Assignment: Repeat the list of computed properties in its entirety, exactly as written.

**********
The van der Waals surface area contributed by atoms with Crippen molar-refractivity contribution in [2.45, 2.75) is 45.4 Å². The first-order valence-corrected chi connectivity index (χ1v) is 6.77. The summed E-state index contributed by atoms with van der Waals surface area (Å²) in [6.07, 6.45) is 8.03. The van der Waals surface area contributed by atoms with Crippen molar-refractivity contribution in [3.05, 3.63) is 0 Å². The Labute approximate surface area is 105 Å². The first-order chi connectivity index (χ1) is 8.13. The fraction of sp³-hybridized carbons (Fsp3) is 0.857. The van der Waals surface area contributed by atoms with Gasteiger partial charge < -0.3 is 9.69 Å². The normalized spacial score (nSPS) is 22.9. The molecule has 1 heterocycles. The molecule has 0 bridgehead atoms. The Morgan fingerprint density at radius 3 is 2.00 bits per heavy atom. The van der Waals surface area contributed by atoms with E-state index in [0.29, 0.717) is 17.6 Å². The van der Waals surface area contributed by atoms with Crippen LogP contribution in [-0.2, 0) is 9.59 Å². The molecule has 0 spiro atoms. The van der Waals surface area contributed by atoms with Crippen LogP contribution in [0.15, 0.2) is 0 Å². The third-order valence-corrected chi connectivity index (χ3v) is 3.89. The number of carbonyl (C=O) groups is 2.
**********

The van der Waals surface area contributed by atoms with Crippen molar-refractivity contribution in [2.45, 2.75) is 45.4 Å². The first-order valence-corrected chi connectivity index (χ1v) is 6.77. The summed E-state index contributed by atoms with van der Waals surface area (Å²) in [6.07, 6.45) is 8.03. The van der Waals surface area contributed by atoms with Crippen molar-refractivity contribution in [3.05, 3.63) is 0 Å². The Labute approximate surface area is 105 Å². The first-order chi connectivity index (χ1) is 8.13. The fraction of sp³-hybridized carbons (Fsp3) is 0.857. The van der Waals surface area contributed by atoms with Gasteiger partial charge < -0.3 is 9.69 Å². The normalized spacial score (nSPS) is 22.9. The molecule has 1 heterocycles. The molecule has 0 bridgehead atoms. The Morgan fingerprint density at radius 3 is 2.00 bits per heavy atom. The van der Waals surface area contributed by atoms with E-state index in [0.29, 0.717) is 17.6 Å². The van der Waals surface area contributed by atoms with Crippen LogP contribution in [-0.2, 0) is 9.59 Å². The molecule has 0 spiro atoms. The van der Waals surface area contributed by atoms with Crippen LogP contribution in [0.15, 0.2) is 0 Å². The third-order valence-corrected chi connectivity index (χ3v) is 3.89. The number of carbonyl (C=O) groups is 2.